Scamwatch: fake friend requests

Scamwatch: fake friend requests
Scamwatch: fake friend requests

Stay one step ahead of the fraudsters with our series of articles giving you the lowdown on the scams they use to trick people out of their hard-earned cash - and how to avoid being taken in by them.

See also: Benefits cheat caught working as a binman

See also: Beware new Amazon scam targeting Twitter users

This week, we explain why fraudsters impersonate celebrities, attractive young people, and sometimes even your friends in a bid to connect with you on social media.

How does it work?

Sir Cliff Richard has this week become the latest in a long line of celebrities forced to warn fans not to accept friend requests or reply to messages from people pretending to be them on social media sites such as Facebook and Twitter.

The 76-year-old singer issued the warning after learning that fraudsters were impersonating him online in a bid to persuade his fans to transfer money for bogus fan club memberships and updates.

"It has come to our attention that there are people purporting to be Sir Cliff on Twitter and Facebook, who have befriended fans and in some cases tried to trick them into handing over money," the star's official Facebook page said.

"We suggest that you do not accept any friendship request from any account that uses the name of 'Cliff Richard'."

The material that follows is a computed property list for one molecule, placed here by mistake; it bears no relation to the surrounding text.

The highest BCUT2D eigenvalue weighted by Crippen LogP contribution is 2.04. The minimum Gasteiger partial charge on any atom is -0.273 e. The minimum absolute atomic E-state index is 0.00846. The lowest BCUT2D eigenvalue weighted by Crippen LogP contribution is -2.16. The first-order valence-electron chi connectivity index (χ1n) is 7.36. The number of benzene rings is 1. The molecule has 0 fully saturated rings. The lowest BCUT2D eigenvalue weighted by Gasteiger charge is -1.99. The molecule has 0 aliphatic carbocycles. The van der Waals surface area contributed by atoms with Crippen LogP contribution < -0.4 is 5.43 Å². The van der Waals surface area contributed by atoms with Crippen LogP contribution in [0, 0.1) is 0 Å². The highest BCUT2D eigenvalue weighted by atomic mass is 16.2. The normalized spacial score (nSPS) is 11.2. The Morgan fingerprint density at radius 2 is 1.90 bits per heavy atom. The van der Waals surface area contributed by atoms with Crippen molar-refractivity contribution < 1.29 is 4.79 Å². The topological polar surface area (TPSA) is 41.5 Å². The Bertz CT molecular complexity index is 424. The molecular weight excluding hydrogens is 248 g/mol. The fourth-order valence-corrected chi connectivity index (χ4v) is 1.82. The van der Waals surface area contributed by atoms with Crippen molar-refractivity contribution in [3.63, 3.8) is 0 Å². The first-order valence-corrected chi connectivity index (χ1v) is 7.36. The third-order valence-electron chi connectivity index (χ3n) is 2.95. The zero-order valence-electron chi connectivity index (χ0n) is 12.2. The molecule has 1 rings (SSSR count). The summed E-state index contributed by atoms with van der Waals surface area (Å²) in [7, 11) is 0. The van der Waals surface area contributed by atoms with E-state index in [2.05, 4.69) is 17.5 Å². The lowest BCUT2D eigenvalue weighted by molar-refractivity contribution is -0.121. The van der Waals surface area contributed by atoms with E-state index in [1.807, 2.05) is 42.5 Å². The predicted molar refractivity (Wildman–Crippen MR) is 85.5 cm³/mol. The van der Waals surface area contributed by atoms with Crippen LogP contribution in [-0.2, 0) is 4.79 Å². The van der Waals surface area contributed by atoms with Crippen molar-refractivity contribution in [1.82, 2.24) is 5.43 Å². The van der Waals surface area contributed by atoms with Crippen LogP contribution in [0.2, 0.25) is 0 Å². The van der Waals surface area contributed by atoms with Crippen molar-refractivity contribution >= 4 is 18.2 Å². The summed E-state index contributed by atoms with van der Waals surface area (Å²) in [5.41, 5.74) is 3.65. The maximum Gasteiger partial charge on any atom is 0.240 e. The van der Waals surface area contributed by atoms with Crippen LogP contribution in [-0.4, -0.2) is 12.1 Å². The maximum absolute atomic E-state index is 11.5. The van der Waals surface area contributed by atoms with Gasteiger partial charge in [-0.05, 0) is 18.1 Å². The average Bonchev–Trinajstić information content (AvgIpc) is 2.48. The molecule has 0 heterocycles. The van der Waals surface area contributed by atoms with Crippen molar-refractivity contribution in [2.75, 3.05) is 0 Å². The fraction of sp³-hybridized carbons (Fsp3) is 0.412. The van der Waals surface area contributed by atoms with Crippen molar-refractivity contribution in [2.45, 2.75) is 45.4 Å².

Not all social media friend request fraudsters pose as famous people, though. Some pretend to be beautiful women, or even send out fake requests from people already on your friends or contacts list.

However, the aim is generally the same: to convince you to hand over money, trick you by sending you a malicious link, or persuade you to share information they can use to defraud you at a later date.

Child abusers are also known to use this tactic to befriend young social media users by pretending to be children themselves.

How can I avoid being caught out?

Celebrities are very unlikely to contact you on social media asking to be your friend, even if you're a massive fan. So be very wary of any requests coming from famous people.

You should also look out for friend requests from "models", or attractive young people, you - or your children - have never met.

If, meanwhile, you receive a friend request from someone you are already connected to, it's worth trying to contact that friend separately - on another app or by email, for example - to double check that the request really has been sent by them.

I've been defrauded. What should I do?

If you accept a request to connect from someone who later turns out to be suspicious, the easiest way to deal with it is to delete that person from your contacts list - and report any dodgy messages or requests for money to the site in question.

If, on the other hand, you think your computer has been the subject of a malicious attack of any kind, it's definitely worth running an online virus scanner, such as the Microsoft Safety Scanner.

It is also important to change your passwords and login details to prevent hackers accessing your accounts.